Art historian Jenn Marshall tells us about a 1920s marketing gimmick that helped make soap a permanent fixture in Americans’ lives.
BRIAN: In hindsight, it’s clear that soap was emphatically not a fad. And part of the reason why is that the soap industry exerted some serious marketing muscle to make sure soap stuck around. It even created something called The Cleanliness Institute that pushed public schools to make cleaning up part of the curriculum.
Jenn Marshall is an art historian at the University of Minnesota. She told me about a particularly innovative soap campaign that was launched by Procter & Gamble in 1924. It was a nationwide competition for the best soap sculpture.
JENNIFER MARSHALL: Supposedly, the idea comes from Edward Bernays, Ed Bernays, who is behind so many sort of mass marketing campaigns in this period, and so adept.
BRIAN: Really the father of public relations.
JENNIFER MARSHALL: Yes, very well known as such.
-We worked for Proctor & Gamble for several decades. I think it was 30 years.
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JENNIFER MARSHALL: Bernays talks about getting the idea from a professional sculptor. In fact, a woman named Brenda Putnam–
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JENNIFER MARSHALL: –who was an elected member of the National Academy of Design. And she supposedly wrote to P&G and asked for just sort of a gigantic, uncut block of Ivory so she could work that in her studio. Maybe an apocryphal story but a good one.
So Bernays thinks that’s genius and thinks that this could really sort of be a contest that P&G could run, that could really sort of spark the curiosity and the artistry of, again, the household wife and mother but also her children and even perhaps her puttering husband.
-Within a year’s time, children in the public schools were sculpting in Ivory soap and loving it as not only a creative medium but also as a medium for cleanliness.
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JENNIFER MARSHALL: The year of the first annual contest, in 1924, they received 500 entries. And all of these would be assigned numbers and looked over carefully by judges. The academic and much beloved sculptor Bessie Potter Vonnoh weighed in. Gutzon Borglum, who carved Mount Rushmore during the same period, he was a judge.
BRIAN: So these were big names in the art world.
JENNIFER MARSHALL: And it legitimizes the contests. C
BRIAN: I’ll bet.
JENNIFER MARSHALL: It turns out then that by 1931, they’re getting over 5,000 entries.
BRIAN: Describe some of these sculptures for me.
JENNIFER MARSHALL: There’s a fair amount of devotional art, a fair amount of sort of Virgin and Child, a fair amount even of crucifixes. But the ones that really sort of win these contests, and the ones that are reproduced in the art magazines of the time, are largely Classical Revival style.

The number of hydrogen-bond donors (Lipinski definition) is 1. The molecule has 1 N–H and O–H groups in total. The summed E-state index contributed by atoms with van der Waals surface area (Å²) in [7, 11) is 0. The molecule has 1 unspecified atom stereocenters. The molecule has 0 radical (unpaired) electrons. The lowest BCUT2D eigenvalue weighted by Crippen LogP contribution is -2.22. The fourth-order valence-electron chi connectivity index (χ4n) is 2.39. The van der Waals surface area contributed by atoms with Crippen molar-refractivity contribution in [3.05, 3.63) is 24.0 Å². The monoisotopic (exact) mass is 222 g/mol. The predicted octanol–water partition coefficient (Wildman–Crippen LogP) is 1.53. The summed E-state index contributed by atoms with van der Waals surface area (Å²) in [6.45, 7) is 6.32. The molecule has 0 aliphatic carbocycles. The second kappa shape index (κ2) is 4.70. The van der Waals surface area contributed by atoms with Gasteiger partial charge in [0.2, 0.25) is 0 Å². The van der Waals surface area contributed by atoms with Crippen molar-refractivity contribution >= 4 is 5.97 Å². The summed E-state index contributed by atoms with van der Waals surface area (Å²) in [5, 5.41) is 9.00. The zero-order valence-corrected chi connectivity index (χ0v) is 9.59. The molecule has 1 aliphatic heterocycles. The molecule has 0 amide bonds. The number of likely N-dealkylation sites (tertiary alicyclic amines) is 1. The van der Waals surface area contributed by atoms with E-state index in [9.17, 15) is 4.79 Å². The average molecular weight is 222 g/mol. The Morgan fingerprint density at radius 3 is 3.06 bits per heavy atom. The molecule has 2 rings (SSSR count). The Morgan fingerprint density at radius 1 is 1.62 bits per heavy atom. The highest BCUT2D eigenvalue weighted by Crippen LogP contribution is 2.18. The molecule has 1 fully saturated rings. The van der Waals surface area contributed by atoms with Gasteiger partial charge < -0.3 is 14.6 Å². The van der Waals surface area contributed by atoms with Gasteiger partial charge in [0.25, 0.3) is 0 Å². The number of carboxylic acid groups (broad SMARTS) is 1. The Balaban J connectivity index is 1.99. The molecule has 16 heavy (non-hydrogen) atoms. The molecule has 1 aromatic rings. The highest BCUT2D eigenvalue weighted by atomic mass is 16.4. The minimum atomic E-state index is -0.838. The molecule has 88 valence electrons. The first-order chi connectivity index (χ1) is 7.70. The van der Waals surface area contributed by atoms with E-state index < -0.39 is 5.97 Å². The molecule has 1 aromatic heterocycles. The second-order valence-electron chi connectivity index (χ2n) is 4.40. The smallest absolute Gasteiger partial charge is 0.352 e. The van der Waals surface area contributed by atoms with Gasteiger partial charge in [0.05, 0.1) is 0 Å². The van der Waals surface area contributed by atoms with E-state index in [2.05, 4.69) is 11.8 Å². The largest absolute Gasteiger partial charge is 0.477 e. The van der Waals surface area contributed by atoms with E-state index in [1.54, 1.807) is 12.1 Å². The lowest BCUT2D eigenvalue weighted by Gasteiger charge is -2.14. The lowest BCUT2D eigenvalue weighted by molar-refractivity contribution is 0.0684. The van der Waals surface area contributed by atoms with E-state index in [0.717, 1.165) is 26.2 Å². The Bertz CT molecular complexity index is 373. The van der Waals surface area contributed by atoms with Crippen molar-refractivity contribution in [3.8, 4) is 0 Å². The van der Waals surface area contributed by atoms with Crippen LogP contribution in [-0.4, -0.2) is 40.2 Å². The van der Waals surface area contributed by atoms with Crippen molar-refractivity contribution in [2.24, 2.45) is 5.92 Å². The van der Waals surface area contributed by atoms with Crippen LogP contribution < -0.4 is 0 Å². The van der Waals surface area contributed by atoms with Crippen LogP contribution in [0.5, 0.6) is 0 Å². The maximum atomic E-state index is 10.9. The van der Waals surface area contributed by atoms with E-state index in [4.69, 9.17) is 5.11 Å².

So a whole lot of headless torsos, bodies with no arms and legs, no heads. But look, especially when they’re cropped and reprinted in the pages of Art and Archaeology Magazine, they look like they could easily be just pieces of classical marble.
BRIAN: Do we have any idea about the people who were carving these sculptures? Were these housewives? What was the gender breakdown?
JENNIFER MARSHALL: Yeah.
BRIAN: Who were these people?
JENNIFER MARSHALL: It is certainly broken down fairly evenly between men and women, I would say. Soap carving was also heavily promoted as a therapeutic tool for helping at-risk youth. The YMCA is using it in their urban centers.
There’s an article in 1936 that touts its benefits in keeping kids who were otherwise in gangs, giving them something to do with their hands and their minds, so that they might discipline themselves and become sort of saved from the criminal tendencies they were otherwise prone to.
BRIAN: And why soap? I mean–
JENNIFER MARSHALL: –why soap: Right.
BRIAN: –why couldn’t carving a block of wood serve therapeutic purposes for these kids?
JENNIFER MARSHALL: The official line is that soap is easy and affordable. It doesn’t incur the same risks to your fingers as wood carving does, because you don’t need such sharp implements. You can do this with a butter knife. This is a very forgiving medium in that sense.
And you can use the mistakes. You know, you can still shower with it. So that’s the pragmatic answer.
But I think if it’s supposed to improve your mind, if it’s supposed to improve your sense of discipline and deliberation and moderation, it’s cultivating a sort of hand-mind habit that’s elevated and good and therapeutic and a sort of process of self-improvement that you’re going through with the carving.
Yes, that’s true for other media. But soap already promises to do that anyway. It’s already a medium that promises self-improvement, that promises self-purification in the ways we think of from hygiene. So it’s nicely metaphoric.
BRIAN: So it’s as though some of the purity and cleanliness of soap might rub off on–
JENNIFER MARSHALL: –yes, right–
BRIAN: –the people carving it.
JENNIFER MARSHALL: Right, right, right.
BRIAN: Well, Jenn, thanks so much. This has been truly illuminating.
JENNIFER MARSHALL: Yeah, no, it’s a great story.
BRIAN: Jenn Marshall is a professor of art history at the University of Minnesota.